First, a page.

20 June 2011
The Diamondbacks called up 29 year old LF Wily Mo Pena from AAA Reno on Sunday night, and outrighted 3B Sean Burroughs back to AAA. Even in the inflated offensive conditions of the Pacific Coast League, Pena has put up some pretty incredible batting numbers this year - .363/.439/.726, with 21 HR and 63 RBI in 63 Games. Pena is first in the league in HR and RBI, and third in OPS and SLG. What can we expect from Pena as a Diamondback in 2011?
Let's start with a look at Pena's career record in the Major Leagues.
Pena signed a Major League contract with the Yankees back in 1999 when he was just 17 years old. Such a contract meant that he would be out of options within four years, and thus would be in the Majors by age 21. Thus, after spending 2001 in the Low A Midwest League and 2002 in the AA Southern League, Pena found himself in the Majors in 2003 with the Cincinnati Reds, after being traded from the Yankees for 3B/QB Drew Henson and OF Michael Coleman.
Although Pena has always shown good power and had a couple of solid seasons in the Majors, the poor strikeout-to-walk ratio (520K/106 BB), low batting averages and on-base percentages, and poor defense kept him from holding an everyday job in the Majors. Many scouts felt that if Pena had stayed in the Minors a little longer, mastering AA and AAA before advancing to the Majors, he may have developed that plate discipline that was lacking.
2008 was a lost year for Pena, as he had an oblique injury in March, and then had to have surgery for a torn rotator cuff and torn labrum in July. Those injuries sapped his power that season, and Pena found himself at the AAA level for the 2009-2010 seasons, playing for the Mets and Padres, as well as briefly with the Bridgeport Bluefish in the independent Atlantic League. He was limited him to only 41 Games in 2009 and just 79 in 2010. In 2011, the Diamondbacks signed Pena to a minor league contract, and invited him to Spring Training. In the spring, Pena hit .341 with 3 HR and a .585 slugging percentage, but didn't make the Opening Day roster. But at AAA, Pena continued to hit, and also improved his K/BB ratio to around 2:1, by far the best of his career.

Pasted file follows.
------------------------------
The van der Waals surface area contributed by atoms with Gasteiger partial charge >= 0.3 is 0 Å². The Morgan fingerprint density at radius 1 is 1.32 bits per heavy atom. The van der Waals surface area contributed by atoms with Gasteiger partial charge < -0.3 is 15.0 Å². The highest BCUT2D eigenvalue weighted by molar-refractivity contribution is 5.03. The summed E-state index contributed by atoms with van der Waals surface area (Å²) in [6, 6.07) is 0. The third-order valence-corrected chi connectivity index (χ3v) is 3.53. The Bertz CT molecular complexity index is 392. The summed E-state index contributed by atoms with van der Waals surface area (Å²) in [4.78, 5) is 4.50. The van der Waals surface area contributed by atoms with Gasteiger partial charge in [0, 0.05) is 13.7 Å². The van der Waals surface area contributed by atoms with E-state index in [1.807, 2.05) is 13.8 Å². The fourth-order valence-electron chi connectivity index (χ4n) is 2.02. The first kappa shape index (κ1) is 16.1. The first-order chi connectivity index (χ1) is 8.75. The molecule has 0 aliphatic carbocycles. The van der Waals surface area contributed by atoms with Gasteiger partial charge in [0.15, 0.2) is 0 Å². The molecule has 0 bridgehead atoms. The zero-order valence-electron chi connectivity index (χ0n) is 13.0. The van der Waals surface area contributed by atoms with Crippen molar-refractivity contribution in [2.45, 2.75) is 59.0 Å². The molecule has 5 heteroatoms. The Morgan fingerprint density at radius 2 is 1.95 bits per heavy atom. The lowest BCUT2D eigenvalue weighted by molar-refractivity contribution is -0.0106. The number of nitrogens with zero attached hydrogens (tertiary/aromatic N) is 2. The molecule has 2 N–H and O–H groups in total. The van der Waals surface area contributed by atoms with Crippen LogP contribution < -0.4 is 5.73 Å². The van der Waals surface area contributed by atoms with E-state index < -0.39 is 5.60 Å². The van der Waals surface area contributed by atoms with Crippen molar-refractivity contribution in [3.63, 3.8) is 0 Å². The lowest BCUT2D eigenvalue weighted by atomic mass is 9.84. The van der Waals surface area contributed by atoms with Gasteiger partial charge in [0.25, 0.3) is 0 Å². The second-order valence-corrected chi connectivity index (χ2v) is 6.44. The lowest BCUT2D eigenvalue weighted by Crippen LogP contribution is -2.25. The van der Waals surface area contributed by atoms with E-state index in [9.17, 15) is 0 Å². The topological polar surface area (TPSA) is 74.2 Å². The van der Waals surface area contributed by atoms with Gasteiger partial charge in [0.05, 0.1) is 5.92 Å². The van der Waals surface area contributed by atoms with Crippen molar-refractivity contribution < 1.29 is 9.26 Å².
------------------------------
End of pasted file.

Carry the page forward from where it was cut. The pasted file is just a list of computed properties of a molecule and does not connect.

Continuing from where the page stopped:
Pena joins the Diamondbacks just as the team heads out for interleague play against the Royals and Tigers, where the team can use a Designated Hitter. Before calling up Pena, the team's choices for the DH position were Xavier Nady (.375 SLG, .677 OPS), Melvin Mora (.280 SLG, .528 OPS), Willie Bloomquist (.345 SLG, .635 OPS), and Sean Burroughs (.292 SLG, .542 OPS). That group had a total of 4 HR in around 400 AB, so Pena is a much more attractive option for the Diamondbacks.
So what can the Diamondbacks expect from Pena? Even in his earlier Major League appearances, he had always been a good hitter against LHP, with a .796 career OPS against them. So he should at least be an asset against LHP (The Diamondbacks should face LHPs Jeff Francis and Phil Coke on Wednesday and Friday). Hopefully his improved plate discipline will lead to even better numbers in all situations in the Majors. The cautionary note is that great batting stats from the PCL often do not translate to decent numbers in the Majors. The two PCL players ahead of Pena in OPS, Chris Davis and Taylor Teagarden of the Rangers, both have been bouncing between AAA and the Majors for the last couple of years. A similar fate has hit many of the other leading hitters in the PCL right now - Mike Wilson, Jai Miller, Josh Fields, Mike Carp, Jerry Sands, Ian Stewart, etc. But at the very least, Pena should be able to outhit the current members of the Diamondbacks' bench. And if he hits even close to how he was doing at Reno, he could easily work himself into a platoon with Gerardo Parra in LF after interleague play ends.